A Fractured Sigh, an exhibition curated by two young curators and art historians, Charlotte Bravin Lee and Chiara Mannarino, opened on December 2nd at the BravinLee Programs gallery in Chelsea, Manhattan.
The idea came from wanting to create an exhibition that belonged to this historical moment or that could be related to it. While the concept of touch has been explored in many of the creative responses to this moment, breath remains largely neglected despite the critical role it has played in all of this year’s major events. For this reason, the two curators thought it would be a fruitful concept to explore in an exhibition, especially during the pandemic period.
Having chosen this theme, Charlotte and Chiara selected a group of diverse works that, directly or indirectly, engage with the notion of breath. A Fractured Sigh identifies this fundamental act, which has been impacted by the oppressive and stressful situation of the pandemic and the resulting lockdown. It is through the breath that contagion can develop and fear is able to manifest itself. In a general context, however, it takes on a different meaning. For example, relating to air pollution and disease, but also to its positive meaning of relief.
Thus, a breath experienced in a different way by each artist, based on various priorities, social themes, historical periods, personal experiences. For this reason, selecting artworks for the show was not easy. A Fractured Sigh is a group exhibition of painting, installation, photography, drawing, sculptural relief and video by ten contemporary artists: Tomoko Amaki Abe, Katie Armstrong, Todd Bienvenu, Katherine Bradford, Michael DeJong, Emily Fritze, Rhia Hurt, Carly Ries , Alessandro Teoldi, Woolpunk.
In reviewing the works of these artists, the exhibition examines positive and negative aspects relating to its theme: “Breath is the protagonist of this year’s main events: from Covid, which makes our every breath precious and simultaneously confined to the inside of a mask, to the Black Lives Matter movement and California wildfires that saturated the air with smoke,” explains curator Chiara Mannarino.
Although the works are distinguished by their varied techniques and concepts, the group show takes on a unique identity, in which the visual impact felt by the observer is closely linked to the curatorial decisions of the two curators. It is inevitable not to grasp how the setting, concept, and meaning of the chosen works, together with their arrangement, releases an energy and mood that is both fractured and unified.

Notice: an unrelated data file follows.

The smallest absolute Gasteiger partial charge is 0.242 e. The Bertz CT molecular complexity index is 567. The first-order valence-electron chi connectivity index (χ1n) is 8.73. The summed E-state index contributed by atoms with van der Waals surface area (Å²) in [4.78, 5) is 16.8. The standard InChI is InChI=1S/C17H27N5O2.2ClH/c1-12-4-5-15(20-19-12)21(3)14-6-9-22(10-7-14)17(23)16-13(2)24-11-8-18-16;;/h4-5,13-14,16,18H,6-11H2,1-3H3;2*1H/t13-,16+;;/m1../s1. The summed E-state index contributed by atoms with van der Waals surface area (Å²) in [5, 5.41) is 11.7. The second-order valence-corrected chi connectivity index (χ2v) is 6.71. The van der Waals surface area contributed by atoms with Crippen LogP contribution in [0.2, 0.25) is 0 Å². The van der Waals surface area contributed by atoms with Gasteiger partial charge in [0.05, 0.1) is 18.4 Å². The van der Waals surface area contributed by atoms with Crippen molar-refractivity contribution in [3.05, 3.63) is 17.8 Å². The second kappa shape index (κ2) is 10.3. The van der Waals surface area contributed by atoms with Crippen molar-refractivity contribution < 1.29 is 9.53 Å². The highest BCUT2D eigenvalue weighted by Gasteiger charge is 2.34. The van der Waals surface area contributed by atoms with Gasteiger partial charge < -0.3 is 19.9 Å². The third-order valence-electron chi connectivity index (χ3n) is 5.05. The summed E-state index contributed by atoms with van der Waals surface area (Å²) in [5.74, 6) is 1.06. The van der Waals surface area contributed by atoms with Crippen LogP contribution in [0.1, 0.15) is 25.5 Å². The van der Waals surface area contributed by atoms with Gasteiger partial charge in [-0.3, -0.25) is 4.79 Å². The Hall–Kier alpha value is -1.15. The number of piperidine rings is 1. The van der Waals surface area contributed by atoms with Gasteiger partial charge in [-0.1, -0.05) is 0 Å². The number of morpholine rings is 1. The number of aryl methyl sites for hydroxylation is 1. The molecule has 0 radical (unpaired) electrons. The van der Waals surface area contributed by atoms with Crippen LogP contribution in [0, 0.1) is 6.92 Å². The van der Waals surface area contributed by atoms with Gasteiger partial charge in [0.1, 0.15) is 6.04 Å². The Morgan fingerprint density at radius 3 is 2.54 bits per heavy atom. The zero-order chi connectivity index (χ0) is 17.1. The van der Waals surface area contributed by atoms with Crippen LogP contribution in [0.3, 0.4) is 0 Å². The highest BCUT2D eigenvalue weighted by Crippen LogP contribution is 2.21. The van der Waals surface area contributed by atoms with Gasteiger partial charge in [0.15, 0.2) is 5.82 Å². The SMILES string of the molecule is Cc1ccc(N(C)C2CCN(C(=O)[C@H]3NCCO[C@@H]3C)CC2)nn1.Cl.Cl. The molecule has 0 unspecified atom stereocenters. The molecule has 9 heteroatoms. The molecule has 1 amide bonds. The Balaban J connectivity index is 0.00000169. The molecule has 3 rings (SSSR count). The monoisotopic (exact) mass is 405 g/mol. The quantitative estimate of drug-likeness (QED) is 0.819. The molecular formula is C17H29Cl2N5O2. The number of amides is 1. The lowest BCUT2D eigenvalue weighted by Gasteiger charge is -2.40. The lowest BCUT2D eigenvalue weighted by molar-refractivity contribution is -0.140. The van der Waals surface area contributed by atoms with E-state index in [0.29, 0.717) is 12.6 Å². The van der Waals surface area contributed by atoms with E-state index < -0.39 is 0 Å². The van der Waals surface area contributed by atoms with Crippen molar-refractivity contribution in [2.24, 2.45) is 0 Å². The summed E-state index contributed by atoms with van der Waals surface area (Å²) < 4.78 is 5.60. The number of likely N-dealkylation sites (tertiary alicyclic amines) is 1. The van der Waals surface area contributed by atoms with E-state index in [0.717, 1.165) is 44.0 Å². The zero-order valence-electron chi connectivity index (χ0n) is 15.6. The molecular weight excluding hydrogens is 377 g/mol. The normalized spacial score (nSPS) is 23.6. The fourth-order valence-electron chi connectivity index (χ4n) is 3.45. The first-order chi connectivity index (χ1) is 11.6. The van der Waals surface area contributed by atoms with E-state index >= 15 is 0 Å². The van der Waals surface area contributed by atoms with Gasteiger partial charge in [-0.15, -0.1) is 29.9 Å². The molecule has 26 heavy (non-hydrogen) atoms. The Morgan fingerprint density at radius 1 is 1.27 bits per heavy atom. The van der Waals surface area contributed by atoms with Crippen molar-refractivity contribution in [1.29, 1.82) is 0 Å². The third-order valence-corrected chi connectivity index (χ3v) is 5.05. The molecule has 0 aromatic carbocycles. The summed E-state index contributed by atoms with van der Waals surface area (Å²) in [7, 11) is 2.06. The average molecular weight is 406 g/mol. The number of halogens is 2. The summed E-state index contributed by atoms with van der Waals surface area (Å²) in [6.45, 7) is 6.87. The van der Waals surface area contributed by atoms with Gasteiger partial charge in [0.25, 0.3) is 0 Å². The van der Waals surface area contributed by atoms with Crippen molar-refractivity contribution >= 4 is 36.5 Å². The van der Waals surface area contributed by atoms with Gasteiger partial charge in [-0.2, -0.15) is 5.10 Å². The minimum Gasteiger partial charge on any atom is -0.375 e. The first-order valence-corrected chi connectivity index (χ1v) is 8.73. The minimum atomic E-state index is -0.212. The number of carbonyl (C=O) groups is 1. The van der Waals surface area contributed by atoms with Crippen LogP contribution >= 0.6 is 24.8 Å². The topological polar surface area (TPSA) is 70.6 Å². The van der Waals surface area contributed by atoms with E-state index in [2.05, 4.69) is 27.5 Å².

Alessandro Teoldi, an Italian artist from Milan, with whom Chiara collaborated during Magazzino Italian Art’s “Homemade” project, which began during the lockdown, contributed two concrete “reliefs” to the exhibition. They are created by pouring cement over collaged paper that then disintegrates – a technique he developed during the lockdown. His Nocturne II stands out with its red sky polluted by grey smoke – evocative of the recent wildfires in California. What is impressive is the very deep sky, steeped in drama and poignant color of shades that do not bode well. The other work, Two, evokes the feeling of suffocation felt by many who were forced to coexist indoors during the lockdown: two disproportionate faces appear desperately pressed against each other; a hand from one figure squeezes the throat of the other portrayed.
A sculpture by Japanese artist Tomoko Amaki Abe is reminiscent of a polluted and charred lung. A detailed watercolor by Michael DeJong is like a small jewel. Depicting a tiny waterfall that lives on a large sheet of blank paper, his work is truly an intimate sigh of relief. It is also a remote idea of escape from reality, towards a reality that once was, or, perhaps, simply a detachment from the present.
As Charlotte and Chiara add, “Woolpunk’s installation (Michelle Vitale) clearly evokes water pollution and environmental degradation; but also Todd Bienvenu shows interest in the environmental theme with a painting that portrays a person looking longingly out at a polluted New York sky from within the confines of her own home; the figures portrayed in Katherine Bradford’s painting – identified as two night swimmers – is so abstract that it is difficult to know if the figures lie on the same plane or exist in different places and times. The setting may be underwater or more cosmic, but its visual forms and imagery evoke both freely flowing and stifled breath.
Katie Armstrong’s video is contemplative and enveloping, encouraging the viewer to breathe deeply and take time to reflect. In the audio, Armstrong describes everyday moments that unfold simultaneously – familiar to the lockdown period in which we were all having individual experiences within our own domestic spaces at the same time. The drawings and sound installation of a young artist named Emily Fritze are impressive: the drawings were created intuitively with eyes closed and leave the traces, and memory, of her emotional state during the pandemic.
Finally, a photograph printed on silk by Carly Ries evokes the materials of the masks that we now wear every day; while a collage by Rhia Hurt recalls the way in which different environments and ecosystems overlap and intersect through breath, and the ways in which this can be volatile and harmful during a time of pandemic. Its egg-like forms, however, point towards a hopeful rebirth to come.
This is a quick overview of the works in this exhibition, which deserve to be closely observed in person.
A Fractured Sigh is open until December 16 at BravinLee Programs, 526 West 26th Street, Suite 211, Chelsea, New York (Tuesday to Saturday, 11am to 6pm). To make an appointment send an e-mail to firstname.lastname@example.org